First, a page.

If not mystical, I find it interesting that Deborah Danner kept a public journal. “I smile rarely, but I am surviving,” she’s said to have written on social media. She’d been documenting her experiences with alternate realities since her 30s and maybe before then. My mother remembered her favorite poems by writing them down. Her collection is still to this day a piece of artwork, to me. Because of her penmanship and in the refined French language Haitians of her generation were taught in school prior to leaving the island for better opportunities. She has since lost her interest in French poetry and is now losing her ability to put letters together on paper. But she still sings and I record her voice every chance I get. If not for me, then for her granddaughter. She never wrote nor sings about the absence of family members at her side. But Ms. Danner made sure to let all of us know that mental illness caused her family and friends to distant themselves from her. Mom’s early retirement may not have looked like Ms. Danner’s inability to keep jobs. And leaving your beloved home to create a new one in a country that’s still trying to keep her promise isn’t the same as being placed in psychiatric care in ten different ways under a medical system that doesn’t include the on-going trauma that keeps Black people from ever leaving our scenes of the Crime. Certainly, when we talk about healing Black people the most important theory to adopt and apply is the one that considers institutional racism, mass unemployment, mass incarceration, miseducation, unaffordable healthcare, religious indoctrination and the doing away of cultural norms that helped unite and define our purpose on this planet. This is not a political statement. This is at the root of why young Black men and women feel a need to publically express their rage. They’ve watched their parents scream behind closed doors for the sake of assimilation and holding a job.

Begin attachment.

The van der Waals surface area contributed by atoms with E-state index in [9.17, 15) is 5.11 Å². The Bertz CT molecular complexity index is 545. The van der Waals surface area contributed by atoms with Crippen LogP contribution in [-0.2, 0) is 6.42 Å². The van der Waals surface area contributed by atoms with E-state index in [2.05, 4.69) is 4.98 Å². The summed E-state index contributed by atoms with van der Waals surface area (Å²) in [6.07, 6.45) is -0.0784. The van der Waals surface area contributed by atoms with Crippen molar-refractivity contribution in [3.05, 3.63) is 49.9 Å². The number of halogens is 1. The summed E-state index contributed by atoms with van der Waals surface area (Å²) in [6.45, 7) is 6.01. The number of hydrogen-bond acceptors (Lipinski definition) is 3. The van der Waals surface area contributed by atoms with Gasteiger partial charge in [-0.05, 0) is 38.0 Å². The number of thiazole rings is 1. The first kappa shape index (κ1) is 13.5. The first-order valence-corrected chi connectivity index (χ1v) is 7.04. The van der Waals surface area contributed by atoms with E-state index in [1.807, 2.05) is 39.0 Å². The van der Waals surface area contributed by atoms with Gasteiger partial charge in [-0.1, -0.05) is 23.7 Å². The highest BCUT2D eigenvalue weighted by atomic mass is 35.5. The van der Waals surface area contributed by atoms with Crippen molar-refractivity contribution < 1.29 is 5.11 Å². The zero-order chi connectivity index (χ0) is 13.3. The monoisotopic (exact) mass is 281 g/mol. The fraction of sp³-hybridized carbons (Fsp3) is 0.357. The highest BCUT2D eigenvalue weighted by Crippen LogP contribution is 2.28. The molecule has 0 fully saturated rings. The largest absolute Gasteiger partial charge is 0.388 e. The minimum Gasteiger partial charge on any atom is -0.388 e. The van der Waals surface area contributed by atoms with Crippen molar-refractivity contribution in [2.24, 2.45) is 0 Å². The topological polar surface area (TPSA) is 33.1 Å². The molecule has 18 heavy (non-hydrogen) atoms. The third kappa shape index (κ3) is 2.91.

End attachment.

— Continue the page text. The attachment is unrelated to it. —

Deborah Danner also asked questions. She asked her social media followers why more wasn’t being done to house and treat the mentally ill; if prisons consider the mental health of their inmates; why so many veterans are being misdiagnosed when the label leans more on the emotional and not the fanatic? Questions a very sane person would ask. She’d often times describe her daily struggles with depression, flashbacks, sudden panic attacks, and the stigma she felt from having the tendency of crossing realities in such a profound way that she actually gained notoriety even before she was killed. This crossing of realities is something we Haitians don’t necessarily see as problematic. We see emotional disturbance as a spiritual maladjustment. This is why when my mother says she saw this person or was at that place while sitting alone in her room that I don’t dismiss it as babble. But we do see mental disorder in too many police officers like everyone else who’s willing to see it.